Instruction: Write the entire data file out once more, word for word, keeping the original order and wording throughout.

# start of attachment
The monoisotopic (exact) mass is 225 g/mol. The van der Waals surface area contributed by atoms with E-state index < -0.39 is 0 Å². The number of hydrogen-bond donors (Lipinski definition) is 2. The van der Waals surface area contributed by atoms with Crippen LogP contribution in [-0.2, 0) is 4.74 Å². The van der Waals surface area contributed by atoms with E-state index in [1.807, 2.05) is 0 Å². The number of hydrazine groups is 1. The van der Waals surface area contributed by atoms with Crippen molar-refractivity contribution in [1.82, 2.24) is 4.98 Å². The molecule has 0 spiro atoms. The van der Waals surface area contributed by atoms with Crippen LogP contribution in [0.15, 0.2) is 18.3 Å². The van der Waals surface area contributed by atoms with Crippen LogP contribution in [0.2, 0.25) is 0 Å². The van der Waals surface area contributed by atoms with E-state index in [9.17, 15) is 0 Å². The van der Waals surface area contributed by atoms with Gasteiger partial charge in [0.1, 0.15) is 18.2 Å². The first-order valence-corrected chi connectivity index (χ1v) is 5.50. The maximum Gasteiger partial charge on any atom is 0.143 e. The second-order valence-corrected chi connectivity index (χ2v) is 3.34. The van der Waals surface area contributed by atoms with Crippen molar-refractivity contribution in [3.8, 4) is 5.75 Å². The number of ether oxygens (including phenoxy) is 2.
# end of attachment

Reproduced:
The monoisotopic (exact) mass is 225 g/mol. The van der Waals surface area contributed by atoms with E-state index < -0.39 is 0 Å². The number of hydrogen-bond donors (Lipinski definition) is 2. The van der Waals surface area contributed by atoms with Crippen LogP contribution in [-0.2, 0) is 4.74 Å². The van der Waals surface area contributed by atoms with E-state index in [1.807, 2.05) is 0 Å². The number of hydrazine groups is 1. The van der Waals surface area contributed by atoms with Crippen molar-refractivity contribution in [1.82, 2.24) is 4.98 Å². The molecule has 0 spiro atoms. The van der Waals surface area contributed by atoms with Crippen LogP contribution in [0.15, 0.2) is 18.3 Å². The van der Waals surface area contributed by atoms with Crippen LogP contribution in [0.2, 0.25) is 0 Å². The van der Waals surface area contributed by atoms with E-state index in [9.17, 15) is 0 Å². The van der Waals surface area contributed by atoms with Gasteiger partial charge in [0.1, 0.15) is 18.2 Å². The first-order valence-corrected chi connectivity index (χ1v) is 5.50. The maximum Gasteiger partial charge on any atom is 0.143 e. The second-order valence-corrected chi connectivity index (χ2v) is 3.34. The van der Waals surface area contributed by atoms with Crippen molar-refractivity contribution in [3.8, 4) is 5.75 Å². The number of ether oxygens (including phenoxy) is 2.